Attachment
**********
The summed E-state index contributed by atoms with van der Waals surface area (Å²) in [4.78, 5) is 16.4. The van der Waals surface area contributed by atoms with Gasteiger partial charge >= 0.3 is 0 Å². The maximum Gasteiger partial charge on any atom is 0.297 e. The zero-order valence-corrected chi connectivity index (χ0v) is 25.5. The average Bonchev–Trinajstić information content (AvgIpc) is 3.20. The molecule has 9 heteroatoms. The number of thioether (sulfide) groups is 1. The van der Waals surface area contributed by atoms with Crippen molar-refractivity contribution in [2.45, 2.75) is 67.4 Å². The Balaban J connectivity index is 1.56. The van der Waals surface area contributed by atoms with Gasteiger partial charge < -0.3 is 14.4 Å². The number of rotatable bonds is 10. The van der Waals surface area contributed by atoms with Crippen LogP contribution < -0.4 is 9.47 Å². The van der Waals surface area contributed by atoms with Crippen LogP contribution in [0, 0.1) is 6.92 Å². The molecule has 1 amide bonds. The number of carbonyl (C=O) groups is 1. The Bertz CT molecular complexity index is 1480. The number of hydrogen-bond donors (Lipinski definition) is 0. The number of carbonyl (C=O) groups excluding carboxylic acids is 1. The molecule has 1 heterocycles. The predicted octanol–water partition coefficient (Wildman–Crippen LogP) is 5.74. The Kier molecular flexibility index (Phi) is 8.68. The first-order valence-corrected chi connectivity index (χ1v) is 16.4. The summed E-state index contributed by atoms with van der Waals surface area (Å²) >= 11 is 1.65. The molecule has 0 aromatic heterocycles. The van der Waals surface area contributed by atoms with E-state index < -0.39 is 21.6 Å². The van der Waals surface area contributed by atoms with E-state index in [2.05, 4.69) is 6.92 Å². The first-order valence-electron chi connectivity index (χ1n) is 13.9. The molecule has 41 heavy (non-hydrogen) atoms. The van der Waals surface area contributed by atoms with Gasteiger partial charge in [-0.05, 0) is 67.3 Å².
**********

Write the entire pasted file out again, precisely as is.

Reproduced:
The summed E-state index contributed by atoms with van der Waals surface area (Å²) in [4.78, 5) is 16.4. The van der Waals surface area contributed by atoms with Gasteiger partial charge >= 0.3 is 0 Å². The maximum Gasteiger partial charge on any atom is 0.297 e. The zero-order valence-corrected chi connectivity index (χ0v) is 25.5. The average Bonchev–Trinajstić information content (AvgIpc) is 3.20. The molecule has 9 heteroatoms. The number of thioether (sulfide) groups is 1. The van der Waals surface area contributed by atoms with Crippen molar-refractivity contribution in [2.45, 2.75) is 67.4 Å². The Balaban J connectivity index is 1.56. The van der Waals surface area contributed by atoms with Gasteiger partial charge < -0.3 is 14.4 Å². The number of rotatable bonds is 10. The van der Waals surface area contributed by atoms with Crippen LogP contribution < -0.4 is 9.47 Å². The van der Waals surface area contributed by atoms with Crippen LogP contribution in [0, 0.1) is 6.92 Å². The molecule has 1 amide bonds. The number of carbonyl (C=O) groups is 1. The Bertz CT molecular complexity index is 1480. The number of hydrogen-bond donors (Lipinski definition) is 0. The number of carbonyl (C=O) groups excluding carboxylic acids is 1. The molecule has 1 heterocycles. The predicted octanol–water partition coefficient (Wildman–Crippen LogP) is 5.74. The Kier molecular flexibility index (Phi) is 8.68. The first-order valence-corrected chi connectivity index (χ1v) is 16.4. The summed E-state index contributed by atoms with van der Waals surface area (Å²) >= 11 is 1.65. The molecule has 0 aromatic heterocycles. The van der Waals surface area contributed by atoms with E-state index < -0.39 is 21.6 Å². The van der Waals surface area contributed by atoms with E-state index in [2.05, 4.69) is 6.92 Å². The first-order valence-electron chi connectivity index (χ1n) is 13.9. The molecule has 41 heavy (non-hydrogen) atoms. The van der Waals surface area contributed by atoms with Gasteiger partial charge in [-0.05, 0) is 67.3 Å².